In Catholicism and Orthodoxy, Scripture is the product of the Church (understood as the community of believers). Which is why Catholic theology is friendlier to science than Protestant theology tends to be. And Christianity–where Scripture is inspired by God and written in more than one language–is theologically friendlier to science than Islam (particularly after the defeat of the Mutzalites)–where Scripture is the direct (and eternal) word of God written in one sacred language. If Scripture is the indirect word of God, a product of the Church, then the World, as the direct creation of God, trumps Scripture (and so gives more space to science, the study of God’s creation). Also, if the World is a more direct creation of God, that clearly encourages a focus on the divine as immanent.
Conversely, the more authority is given to Scripture, the less authority is given to the World. Which encourages a focus on the divine as transcendent. As something beyond reached by looking inward, not as something manifested in what we see looking outward. It also makes a contemptus mundi attitude more likely, one where the World is a distraction from where our focus on the divine should be.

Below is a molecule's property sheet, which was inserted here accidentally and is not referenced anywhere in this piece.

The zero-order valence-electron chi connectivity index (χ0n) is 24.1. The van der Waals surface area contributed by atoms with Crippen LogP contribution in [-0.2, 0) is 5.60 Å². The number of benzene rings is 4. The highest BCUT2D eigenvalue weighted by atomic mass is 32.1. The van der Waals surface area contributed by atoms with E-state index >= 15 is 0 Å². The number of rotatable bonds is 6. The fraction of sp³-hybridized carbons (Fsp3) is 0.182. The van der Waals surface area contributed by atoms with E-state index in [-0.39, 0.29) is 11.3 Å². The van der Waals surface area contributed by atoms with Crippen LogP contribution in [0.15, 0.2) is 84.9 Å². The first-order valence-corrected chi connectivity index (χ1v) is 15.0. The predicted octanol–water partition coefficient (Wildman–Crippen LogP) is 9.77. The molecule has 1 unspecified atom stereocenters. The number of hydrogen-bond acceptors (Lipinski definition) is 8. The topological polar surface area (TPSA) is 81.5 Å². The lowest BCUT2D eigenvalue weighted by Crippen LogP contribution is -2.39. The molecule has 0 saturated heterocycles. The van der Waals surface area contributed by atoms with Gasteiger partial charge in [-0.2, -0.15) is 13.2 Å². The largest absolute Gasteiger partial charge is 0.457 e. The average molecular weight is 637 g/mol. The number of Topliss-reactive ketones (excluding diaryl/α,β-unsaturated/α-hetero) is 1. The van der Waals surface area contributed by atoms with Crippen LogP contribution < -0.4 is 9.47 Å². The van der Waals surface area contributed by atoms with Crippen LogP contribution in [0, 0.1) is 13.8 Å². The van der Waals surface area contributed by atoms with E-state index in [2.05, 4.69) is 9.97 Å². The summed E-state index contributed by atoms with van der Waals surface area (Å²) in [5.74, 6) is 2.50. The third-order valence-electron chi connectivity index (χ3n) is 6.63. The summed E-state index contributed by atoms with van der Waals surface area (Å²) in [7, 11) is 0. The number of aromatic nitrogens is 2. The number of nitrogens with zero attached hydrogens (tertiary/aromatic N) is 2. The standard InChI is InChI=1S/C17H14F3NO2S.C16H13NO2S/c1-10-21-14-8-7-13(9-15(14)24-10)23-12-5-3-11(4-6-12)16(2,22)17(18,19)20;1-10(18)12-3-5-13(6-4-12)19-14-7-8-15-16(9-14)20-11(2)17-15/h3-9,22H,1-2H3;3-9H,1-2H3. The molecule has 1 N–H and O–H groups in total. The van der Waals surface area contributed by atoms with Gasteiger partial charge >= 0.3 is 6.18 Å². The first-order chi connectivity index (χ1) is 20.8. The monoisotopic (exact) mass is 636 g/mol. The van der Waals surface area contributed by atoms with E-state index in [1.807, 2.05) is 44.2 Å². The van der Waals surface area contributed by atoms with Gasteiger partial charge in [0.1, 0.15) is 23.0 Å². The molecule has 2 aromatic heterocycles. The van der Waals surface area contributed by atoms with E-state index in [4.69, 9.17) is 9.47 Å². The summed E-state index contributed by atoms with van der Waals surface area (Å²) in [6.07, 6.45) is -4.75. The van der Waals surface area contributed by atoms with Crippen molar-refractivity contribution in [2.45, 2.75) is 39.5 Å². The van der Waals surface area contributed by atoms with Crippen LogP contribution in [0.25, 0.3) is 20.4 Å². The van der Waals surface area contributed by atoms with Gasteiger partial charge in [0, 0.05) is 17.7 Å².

It is striking how much all the monotheisms are inclined to produce much the same sets of prohibitions–a hostility to fun, display and gender and sexual diversity. With the transcendent versions generally more hostile than the immanent versions. The sort of things the Puritans used to hate in C17th England and Scotland (dancing, music, graven images, sexual display, “uppity” women) are much the same as what radical Muslims hate now.
Though Judaism and Islam are both transcendence focused, there is variance within them. Shia Islam, with its concept of the hereditary Imanate and its ayatollahs, is more immanent, more sacerdotal, than Sunni Islam. To the extent that Salafis accuse the Shia of being “corpse worshippers”. Catholic churches, with their glass-sided coffins and human remains offered up for veneration, bring the accusation to mind.
This is a very different religious sensibility than that of transcendent religions.